Pedro probes the first big one on the Cachoeiras
Photo by Walter

Unfortunately his paddle broke in the falls. This is surprising considering that he also said this was the softest landing he has ever had on a big falls. But he was using a paddle that was not a Werner, and we have seen an awful lot of those break on our international kayaking trips. He swam out of his boat and got himself to shore. After a few minutes he decided to jump back in the water and swim after his boat. He wasn't able to get it this way, so he decided to jump in the truck and drive down to the next falls hoping to see his boat. Despite Pedro's carnage result on the falls Ben was still fired up to run it.

We waited for a little while for Pedro to return and spent some time in our shorts fishing with a net that Edson has. That was kind of fun and we caught about fifty little guys only a couple inches long or less. Mac said they were good fried. We ended up releasing the fish we caught. I'm not sure why the change of plans, but that as fine with me. I made sure all the little fish made it back in the river.

Pedro returned without his boat unfortunately. Ben was still fired up to run the drop, so we all got into position. Ben looked at the falls one more time and then got in his boat. He spent a little time in his boat getting ready and then paddled for the falls. He hit his line perfectly and then seemed to be in a nice angle for entry.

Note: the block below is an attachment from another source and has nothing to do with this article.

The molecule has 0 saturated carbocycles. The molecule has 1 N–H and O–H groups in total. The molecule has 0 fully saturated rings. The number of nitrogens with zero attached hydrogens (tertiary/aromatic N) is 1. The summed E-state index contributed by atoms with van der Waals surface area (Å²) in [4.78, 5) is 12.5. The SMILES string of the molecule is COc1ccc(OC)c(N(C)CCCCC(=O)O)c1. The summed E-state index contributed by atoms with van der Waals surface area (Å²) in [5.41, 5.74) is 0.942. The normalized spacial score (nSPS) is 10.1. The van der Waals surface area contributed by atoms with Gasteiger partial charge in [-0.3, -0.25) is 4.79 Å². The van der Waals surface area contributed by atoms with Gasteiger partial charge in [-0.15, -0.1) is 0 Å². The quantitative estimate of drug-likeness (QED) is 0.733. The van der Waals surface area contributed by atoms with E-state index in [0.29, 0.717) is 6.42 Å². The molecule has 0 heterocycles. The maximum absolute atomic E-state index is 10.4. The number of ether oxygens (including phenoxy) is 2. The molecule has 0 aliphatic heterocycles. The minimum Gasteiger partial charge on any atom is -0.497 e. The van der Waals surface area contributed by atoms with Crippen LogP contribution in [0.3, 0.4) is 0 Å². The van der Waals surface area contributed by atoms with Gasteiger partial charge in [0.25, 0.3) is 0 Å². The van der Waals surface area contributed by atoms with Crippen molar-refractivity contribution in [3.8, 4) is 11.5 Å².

Toward the bottom of the falls he took another stroke and the boat went completely flat and then actually dropped the stern slightly before the rest of the boat. He was in the falls and the water falling from the falls pushed him down. He rolled up and paddled away from the falls looking good. It was a sweet looking line for sure!

Ben drops the first big one on the Cachoeiras
Photo by Walter

Ben paddled down river to the next falls, and Chris hiked his boat down and paddled down river with Ben. They got to the next falls and this was a nice and clean thirty foot falls. The rest of us drove down river and then hiked through the jungle and deep mud to the pool at the base of the falls. When Ben and Chris saw me they signaled to me to tell them what line looked good from the bottom. I told them it was all good except for a place in the falls formed a V at the top.

They understood my signals and Chris decided to go first. He chose a good spot to go over the falls and took a boof stroke at the lip. He skied the drop and truly separated from the falls. He landed on the boil with a bit of angle for his boat, and stayed upright in what looked like too sweet of a line. On camera it looked perfect. Chris said the landing was a bit too abrupt based on his angle and he could have penciled more. Now Ben was ready to go. I signaled to Ben that he should pencil his entry, and he understood. We all signaled that Ben was ready and he took a similar line to Chris. He didn't take boof stroke and penciled the drop.

Ben runs the second falls on the Cachoeiras, demonstrating the tried-and-true Oregon Tuck..
Photo by Walter